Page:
Author Ted Gibbons passed away after a long battle with cancer. In honor of his memory and the wonderful insights he shared here on Meridian, we will continue to publish his work periodically.

I have been trying to read a conference talk every day this year, and that experience has led to the recollection of remarkable experience, and to a heartfelt observation about the blessings that can come from our interaction with the apostles and prophets of the Kingdom of God on the earth.

The story began in Santos, a coastal city in the state of So Paulo, Brazil, where I was serving as a missionary. I had been struggling for a couple of weeks with a terrifying inability to control my thoughts. I don’t know why it happened or even how much of it was a result of my own weakness. I remember feeling that I was not pursuing a course of my own choosing, but that did not diminish the pain I suffered with the problem. I said then and have said since in discussing this that I was in Hell. I hated to leave the apartment, so great was my fear of what my mind would do to me on the streets. I fasted and prayed and sought a blessing from my companion and district, but all without discernible results.

During this difficult time I got a call from the Mission President. Elder Spencer W. Kimball was coming to dedicate a new chapel in So Vicente, which was in my zone. The President indicated that Elder Kimball would have time in the morning for a zone conference with the missionaries of the Santos Zone and he asked me to make the necessary arrangements. I was to organize the meeting so that Elder Kimball would have time to interview every missionary (there were only 18 of us) and then to speak to them in a general session. I was jubilant over the prospect. I would explain my problem with thoughts to this member of the Quorum of the Twelve. Certainly he would be able to help me. I felt such a need for his help that I prepared for the meeting by fasting again, pleading with the Lord to empower his servant to know what to say to me.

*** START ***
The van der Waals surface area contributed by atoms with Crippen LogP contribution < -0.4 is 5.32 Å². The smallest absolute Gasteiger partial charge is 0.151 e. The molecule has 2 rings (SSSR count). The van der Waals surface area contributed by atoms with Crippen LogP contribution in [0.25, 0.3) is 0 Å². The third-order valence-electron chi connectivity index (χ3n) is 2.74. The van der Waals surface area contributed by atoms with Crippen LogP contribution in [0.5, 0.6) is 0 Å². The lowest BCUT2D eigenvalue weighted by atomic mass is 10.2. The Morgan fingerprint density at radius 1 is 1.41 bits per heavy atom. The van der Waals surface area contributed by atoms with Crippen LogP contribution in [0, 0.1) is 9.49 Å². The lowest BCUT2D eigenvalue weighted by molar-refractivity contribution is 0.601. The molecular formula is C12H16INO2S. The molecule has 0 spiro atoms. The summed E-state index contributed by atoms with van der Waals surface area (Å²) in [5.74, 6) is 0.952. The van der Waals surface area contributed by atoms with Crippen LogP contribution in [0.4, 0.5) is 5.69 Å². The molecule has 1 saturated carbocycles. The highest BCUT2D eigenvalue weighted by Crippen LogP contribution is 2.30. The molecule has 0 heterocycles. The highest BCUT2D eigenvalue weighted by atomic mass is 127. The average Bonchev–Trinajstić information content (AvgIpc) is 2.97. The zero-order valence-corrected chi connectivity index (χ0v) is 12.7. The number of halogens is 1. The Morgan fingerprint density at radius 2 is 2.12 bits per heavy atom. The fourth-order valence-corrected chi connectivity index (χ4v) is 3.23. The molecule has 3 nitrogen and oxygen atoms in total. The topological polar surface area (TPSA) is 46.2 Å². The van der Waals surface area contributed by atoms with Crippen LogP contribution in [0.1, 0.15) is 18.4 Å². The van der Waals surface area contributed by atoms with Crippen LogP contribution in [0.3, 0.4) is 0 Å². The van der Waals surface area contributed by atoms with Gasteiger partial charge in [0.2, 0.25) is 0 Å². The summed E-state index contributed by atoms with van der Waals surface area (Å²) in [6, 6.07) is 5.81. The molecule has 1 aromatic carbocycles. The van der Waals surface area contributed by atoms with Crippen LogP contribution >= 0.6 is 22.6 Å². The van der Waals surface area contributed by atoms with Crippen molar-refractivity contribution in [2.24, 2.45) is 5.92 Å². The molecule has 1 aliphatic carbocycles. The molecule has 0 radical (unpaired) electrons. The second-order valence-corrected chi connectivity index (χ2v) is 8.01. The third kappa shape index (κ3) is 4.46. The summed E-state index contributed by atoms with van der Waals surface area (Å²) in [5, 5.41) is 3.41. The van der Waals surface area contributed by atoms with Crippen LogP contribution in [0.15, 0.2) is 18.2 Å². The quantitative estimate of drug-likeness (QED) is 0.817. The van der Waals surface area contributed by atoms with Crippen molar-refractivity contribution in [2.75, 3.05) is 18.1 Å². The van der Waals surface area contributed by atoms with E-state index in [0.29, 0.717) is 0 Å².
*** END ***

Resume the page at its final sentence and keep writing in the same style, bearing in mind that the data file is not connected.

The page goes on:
I planned the conference carefully. After the opening ceremonies, Elder Kimball could

interview the elders while we conducted some business and the mission president spoke.

Then, when the President was finished and the interviews were completed, Elder

Kimball could speak to the Zone.

I think we had about 18 Elders in the Santos Zone, so things ought to have worked out

about right. I got the meeting started and then went to sit with the last row of elders in the

chapel. The president began his speech and Elder Kimball began his interviews with

elders on the front row.


President Hicken spoke for about an hour, and his assistants also spoke briefly.

The elders being interviewed left the chapel and returned, one at a time.

Because of where I was sitting, I would be the last one interviewed. The elder next to me had been

out for about five minutes.

It was nearly my turn. I was praying silently, my head down, for the Lord to give me

a solution to my problems during the interview when I felt a hand on my shoulder.

I looked up. It was Elder Kimball.


Elder, he whispered, I’m out of time. I need to deliver my message and travel to

So Vicente for the dedication of the chapel. Would it be all right if I interviewed

you the next time I come to Brazil?”


I felt shattered, my heart like a dishrag-twisted, stretched, and wrung out within me.

I needed this interview! I had fasted and prayed in preparation. How could this